The layout is practical, says Pachter.

The building is a vast rectangle, covering two city blocks, and sorting through the galleries will be something akin to memorizing the aisles in a Wal-Mart.

One huge piece of the transformation is not in place. A glass canopy over the fortresslike building's 28,000-square-foot interior courtyard will not be ready until late 2007. British architect Norman Foster, who created London's famous "Gherkin" office tower and the glass dome atop Berlin's Reichstag, designed the glass roof of interconnected vaults.

The Smithsonian commissioned Foster late in the game -- in 2004. The idea was to convert the courtyard into an all-weather setting for events. And officials hope the covering, lit softly and peering into Washington's night, will be a landmark itself. The plan ran into an unexpected roadblock. The National Capital Planning Commission, which had to approve the final design, twice gave preliminary approvals but last year rejected Foster's concept, complaining it was too high. Then, three months later, the commission reversed its ruling after the museum agreed to use different glass and redirect interior lights so the roof would not look like a beacon.

The delay cost the Smithsonian $10 million and raised the total cost of the courtyard and enclosure to $112 million. About 20 percent of the steel girders for the canopy are in place.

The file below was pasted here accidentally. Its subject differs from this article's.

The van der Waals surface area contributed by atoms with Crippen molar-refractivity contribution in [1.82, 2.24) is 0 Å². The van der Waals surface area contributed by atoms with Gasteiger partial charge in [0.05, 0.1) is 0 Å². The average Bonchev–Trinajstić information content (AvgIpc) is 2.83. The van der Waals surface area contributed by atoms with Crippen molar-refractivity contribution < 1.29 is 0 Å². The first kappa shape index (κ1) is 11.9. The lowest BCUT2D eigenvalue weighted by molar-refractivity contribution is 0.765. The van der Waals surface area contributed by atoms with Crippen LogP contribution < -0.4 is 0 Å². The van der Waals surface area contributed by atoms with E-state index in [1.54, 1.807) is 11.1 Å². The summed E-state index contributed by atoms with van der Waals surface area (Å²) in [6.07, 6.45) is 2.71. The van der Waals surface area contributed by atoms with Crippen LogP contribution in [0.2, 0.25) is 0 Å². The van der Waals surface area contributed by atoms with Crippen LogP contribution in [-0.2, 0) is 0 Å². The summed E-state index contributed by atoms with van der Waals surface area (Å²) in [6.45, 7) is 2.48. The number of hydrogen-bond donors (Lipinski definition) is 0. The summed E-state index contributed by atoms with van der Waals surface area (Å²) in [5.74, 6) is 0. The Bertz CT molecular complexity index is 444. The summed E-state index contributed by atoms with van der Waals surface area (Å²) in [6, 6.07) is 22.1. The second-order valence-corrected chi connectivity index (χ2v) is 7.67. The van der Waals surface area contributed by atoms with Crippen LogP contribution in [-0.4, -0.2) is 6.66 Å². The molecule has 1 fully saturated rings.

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The Patent Office Building was authorized in 1836 by Andrew Jackson. Displays of patent models were the main attraction. By 1857, it had 100,000 visitors a year.

Clara Barton was hired as a Patent Office clerk in 1854 and was the first female government employee to receive the same pay as a man. During the Civil War, Walt Whitman worked as a nurse in the building when it was used as a temporary infirmary.

In 1955, the building was about to be torn down for a parking garage, but President Dwight D. Eisenhower saved it from the wrecking ball. The Smithsonian was given the landmark by Congress in 1958.

The museums opened in 1968 and attracted a steady stream of visitors, though the attendance in the years before they closed, 400,000 to 500,000 people a year, is a trickle compared with the National Air and Space Museum visits of several million.

The directors hope the changes they've made, and the revitalized neighborhood, will change that.

The Smithsonian is spending $298 million. Congress contributed $166 million. The Donald W. Reynolds Foundation's $75 million contribution supported the renovation and the purchase of the Stuart "Lansdowne" from its British owner, as well as special placement of the portrait.

The cost of the original building: $2.3 million.